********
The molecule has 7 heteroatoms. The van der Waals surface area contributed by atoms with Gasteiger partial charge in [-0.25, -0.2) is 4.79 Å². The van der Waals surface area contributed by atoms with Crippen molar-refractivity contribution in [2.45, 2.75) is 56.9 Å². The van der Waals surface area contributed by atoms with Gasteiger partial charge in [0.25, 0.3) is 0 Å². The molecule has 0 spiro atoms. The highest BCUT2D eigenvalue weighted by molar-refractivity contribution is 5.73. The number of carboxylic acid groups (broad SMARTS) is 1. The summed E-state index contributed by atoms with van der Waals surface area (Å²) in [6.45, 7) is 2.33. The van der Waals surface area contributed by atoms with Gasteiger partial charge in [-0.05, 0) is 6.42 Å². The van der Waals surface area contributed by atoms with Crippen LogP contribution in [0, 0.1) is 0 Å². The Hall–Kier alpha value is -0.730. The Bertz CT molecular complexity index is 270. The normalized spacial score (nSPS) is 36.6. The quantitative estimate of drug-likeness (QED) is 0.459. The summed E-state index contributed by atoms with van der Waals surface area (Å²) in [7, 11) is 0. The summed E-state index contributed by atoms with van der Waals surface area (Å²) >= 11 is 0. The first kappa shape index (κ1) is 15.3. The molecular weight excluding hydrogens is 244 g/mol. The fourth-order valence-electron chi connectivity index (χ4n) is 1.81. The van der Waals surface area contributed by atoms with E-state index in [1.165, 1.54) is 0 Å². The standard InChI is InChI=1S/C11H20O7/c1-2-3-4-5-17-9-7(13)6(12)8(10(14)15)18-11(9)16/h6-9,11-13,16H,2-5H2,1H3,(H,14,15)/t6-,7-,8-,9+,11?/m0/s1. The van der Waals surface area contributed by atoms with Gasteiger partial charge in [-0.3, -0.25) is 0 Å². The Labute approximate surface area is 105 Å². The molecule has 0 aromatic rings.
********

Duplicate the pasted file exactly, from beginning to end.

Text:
The molecule has 7 heteroatoms. The van der Waals surface area contributed by atoms with Gasteiger partial charge in [-0.25, -0.2) is 4.79 Å². The van der Waals surface area contributed by atoms with Crippen molar-refractivity contribution in [2.45, 2.75) is 56.9 Å². The van der Waals surface area contributed by atoms with Gasteiger partial charge in [0.25, 0.3) is 0 Å². The molecule has 0 spiro atoms. The highest BCUT2D eigenvalue weighted by molar-refractivity contribution is 5.73. The number of carboxylic acid groups (broad SMARTS) is 1. The summed E-state index contributed by atoms with van der Waals surface area (Å²) in [6.45, 7) is 2.33. The van der Waals surface area contributed by atoms with Gasteiger partial charge in [-0.05, 0) is 6.42 Å². The van der Waals surface area contributed by atoms with Crippen LogP contribution in [0, 0.1) is 0 Å². The Hall–Kier alpha value is -0.730. The Bertz CT molecular complexity index is 270. The normalized spacial score (nSPS) is 36.6. The quantitative estimate of drug-likeness (QED) is 0.459. The summed E-state index contributed by atoms with van der Waals surface area (Å²) in [7, 11) is 0. The summed E-state index contributed by atoms with van der Waals surface area (Å²) >= 11 is 0. The first kappa shape index (κ1) is 15.3. The molecular weight excluding hydrogens is 244 g/mol. The fourth-order valence-electron chi connectivity index (χ4n) is 1.81. The van der Waals surface area contributed by atoms with E-state index in [1.165, 1.54) is 0 Å². The standard InChI is InChI=1S/C11H20O7/c1-2-3-4-5-17-9-7(13)6(12)8(10(14)15)18-11(9)16/h6-9,11-13,16H,2-5H2,1H3,(H,14,15)/t6-,7-,8-,9+,11?/m0/s1. The van der Waals surface area contributed by atoms with Gasteiger partial charge in [-0.3, -0.25) is 0 Å². The Labute approximate surface area is 105 Å². The molecule has 0 aromatic rings.